LG: Before that Thelma and the Sleaze was a three-piece band where the bassist and the drummer were dating. It’s documented pretty heavily in [the film] Kandyland, but we signed to a label with a creep manager who signed us up for a huge promotional event for an album where we did 31 shows in 29 spaces in the same city in about as many days. The bassist and the drummer broke up, and left me holding the fuse. We were about to break through the glass ceiling, but instead we imploded. My friend Julie invited me to come to Akron and make some pedals, just to work a steady job, and watch her house, and figure out my next move. It was really wild to have a “regular Joe job” where I had time to think and save money to get a van. I did some social media for them too, which meant that I got to practice making myself the focus of a project, which was uncomfortable at first because I like collaborative settings. I got to gather myself, heal, and get money to decide where to go next.

SP: And the band has always been that kind of DIY.

LG: Yes. We exist on resourcefulness and tenacity. We’re still a DIY band, and I pay my bandmates as much as I possibly can. We’ve been doing it longer than most people get to do it, and I want to do it with a good attitude. I think my real fans appreciate and understand it.

SP: Did being signed to a label ever appeal to you?

LG: I have no interest in playing ball in the current music industry; I think it’s a scam. Even bands that make it I would say didn’t. They’ve got a high-interest loan and fancy pictures. I’ve always been poor and always working hard. I make a decent living, live low-cost, and have carved out my own slice of happiness in my dream. The minute that I’m successful, the whole classic rock edifice would have to change… probably fall, actually. I don’t pander to the male gaze, and you’ll never see me on my knees on a stage, which probably wouldn’t do me any favors with a label either. It’s becoming harder and harder to have a DIY band at this level for this long. The costs are so high, the industry’s been gentrified, and it seems to have an attention span the length of a tampon commercial. And I just don’t want to be the artist that they’re signing. There are three ways to skip the line in the industry: look like a supermodel, have daddy’s money, or have so much talent that no one can deny you. Like Brittany Howard: there’s a Prince-level rock god. Her talent is impossible to ignore.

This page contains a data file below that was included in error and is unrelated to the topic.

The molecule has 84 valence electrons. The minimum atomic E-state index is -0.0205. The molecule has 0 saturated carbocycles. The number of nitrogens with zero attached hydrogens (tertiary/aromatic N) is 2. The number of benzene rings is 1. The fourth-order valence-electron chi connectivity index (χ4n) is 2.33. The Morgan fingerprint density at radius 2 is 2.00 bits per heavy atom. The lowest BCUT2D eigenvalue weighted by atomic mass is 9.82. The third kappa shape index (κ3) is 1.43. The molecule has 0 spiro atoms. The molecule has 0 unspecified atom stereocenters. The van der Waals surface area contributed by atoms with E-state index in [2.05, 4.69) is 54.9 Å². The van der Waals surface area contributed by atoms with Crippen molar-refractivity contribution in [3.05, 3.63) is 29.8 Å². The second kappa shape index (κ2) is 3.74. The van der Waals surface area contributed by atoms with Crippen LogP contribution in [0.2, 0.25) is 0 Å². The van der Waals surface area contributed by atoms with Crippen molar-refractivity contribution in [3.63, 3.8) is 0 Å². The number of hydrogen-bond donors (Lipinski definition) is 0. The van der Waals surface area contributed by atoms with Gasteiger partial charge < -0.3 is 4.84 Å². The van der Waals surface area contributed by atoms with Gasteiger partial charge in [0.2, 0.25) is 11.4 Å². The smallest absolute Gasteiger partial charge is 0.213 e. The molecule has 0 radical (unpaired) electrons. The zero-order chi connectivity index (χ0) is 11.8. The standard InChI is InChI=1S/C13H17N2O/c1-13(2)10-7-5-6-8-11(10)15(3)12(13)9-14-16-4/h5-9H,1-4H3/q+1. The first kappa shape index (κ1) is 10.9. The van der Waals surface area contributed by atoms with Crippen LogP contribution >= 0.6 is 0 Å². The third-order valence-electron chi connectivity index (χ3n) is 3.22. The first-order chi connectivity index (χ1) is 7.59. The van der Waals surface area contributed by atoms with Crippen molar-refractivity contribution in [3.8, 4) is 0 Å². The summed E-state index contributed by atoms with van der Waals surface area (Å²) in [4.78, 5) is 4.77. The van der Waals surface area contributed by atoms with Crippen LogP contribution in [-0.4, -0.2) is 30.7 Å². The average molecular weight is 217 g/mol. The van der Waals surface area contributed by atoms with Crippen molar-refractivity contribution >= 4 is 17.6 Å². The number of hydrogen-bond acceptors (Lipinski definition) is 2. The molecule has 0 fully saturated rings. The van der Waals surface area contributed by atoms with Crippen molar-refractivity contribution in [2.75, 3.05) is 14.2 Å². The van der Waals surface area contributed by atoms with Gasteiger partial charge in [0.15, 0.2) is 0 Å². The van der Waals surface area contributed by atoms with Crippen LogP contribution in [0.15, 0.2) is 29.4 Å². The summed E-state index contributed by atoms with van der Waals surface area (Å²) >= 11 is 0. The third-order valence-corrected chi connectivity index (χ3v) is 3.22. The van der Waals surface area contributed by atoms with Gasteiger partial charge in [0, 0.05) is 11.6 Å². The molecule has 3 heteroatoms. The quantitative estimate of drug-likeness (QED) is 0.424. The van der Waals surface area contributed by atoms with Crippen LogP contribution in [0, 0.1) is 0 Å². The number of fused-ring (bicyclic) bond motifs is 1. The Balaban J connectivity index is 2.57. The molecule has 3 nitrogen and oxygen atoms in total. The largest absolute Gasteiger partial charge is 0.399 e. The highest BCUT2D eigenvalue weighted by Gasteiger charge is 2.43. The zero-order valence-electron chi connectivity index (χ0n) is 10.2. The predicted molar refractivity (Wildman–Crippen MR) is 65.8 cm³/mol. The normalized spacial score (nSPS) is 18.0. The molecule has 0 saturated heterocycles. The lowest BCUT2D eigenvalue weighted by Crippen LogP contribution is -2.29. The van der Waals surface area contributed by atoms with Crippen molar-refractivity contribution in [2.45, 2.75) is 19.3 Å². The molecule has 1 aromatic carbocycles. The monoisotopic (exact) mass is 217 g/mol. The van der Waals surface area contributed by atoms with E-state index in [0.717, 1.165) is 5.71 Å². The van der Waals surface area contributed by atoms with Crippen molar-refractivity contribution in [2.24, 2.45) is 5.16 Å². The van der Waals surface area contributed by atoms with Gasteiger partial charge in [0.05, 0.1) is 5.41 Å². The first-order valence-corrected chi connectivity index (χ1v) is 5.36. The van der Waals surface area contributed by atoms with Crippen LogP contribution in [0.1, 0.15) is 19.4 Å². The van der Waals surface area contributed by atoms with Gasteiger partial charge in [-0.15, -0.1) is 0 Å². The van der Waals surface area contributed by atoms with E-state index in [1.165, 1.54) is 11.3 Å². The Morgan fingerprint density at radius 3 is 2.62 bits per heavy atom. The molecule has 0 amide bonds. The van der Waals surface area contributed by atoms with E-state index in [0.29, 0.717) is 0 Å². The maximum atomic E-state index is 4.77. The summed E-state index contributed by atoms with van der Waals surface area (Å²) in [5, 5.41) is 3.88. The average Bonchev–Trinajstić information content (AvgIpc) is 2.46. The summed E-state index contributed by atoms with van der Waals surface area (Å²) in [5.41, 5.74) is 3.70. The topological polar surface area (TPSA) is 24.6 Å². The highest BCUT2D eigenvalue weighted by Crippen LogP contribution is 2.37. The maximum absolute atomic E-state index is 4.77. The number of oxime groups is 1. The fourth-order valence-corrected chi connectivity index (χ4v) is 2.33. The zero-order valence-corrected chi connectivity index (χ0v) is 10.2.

SP: What has inspired some of your recent work?

AG: Lots of different stuff. Our newest track, “Vulture Dog,” which came out on [our album] Holey Water on September 1st, deals with everything from the crisis at the US/Mexico border to problems with nationalism and world problems with migration and taking care of people instead of coming together as a global community, which we have to do. We should just give a fuck now instead of being forced to later. One specific problem that has stuck with me is the hypocrisy of children in cages, especially in a country where the right to choose to have children is so precarious.

SP: How do they come up in your sound choices for “Vulture Dog” (and Holey Water)?

LG: A lot of my melodies/riffs are pretty redundant, almost hypnotic. You can listen to the song and just hear what’s going on. “No More Tears” by Ozzy Osbourne had a lot of influence on that song. We can do dark subject matter and talk about things that are either morbid or considered dark, but do it in a way that listeners feel a drive and connection. It’s more inspiring action instead of a direct call to action; creating a sense of empowerment to make change.

I want people to hear these women, from everywhere, being free, being excellent, and being completely in their creative space and passion. I want hearing them to make you want to transfer that to whatever you want to do in your life: running a band, getting a degree, taking the girls to Vegas, organizing — whatever it is. Just start.

Thelma and the Sleaze with Kangaroo Court, Man on Man, and Chuck’s Papas at PYGMALION
Rose Bowl Tavern
F September 22, 12:15 a.m.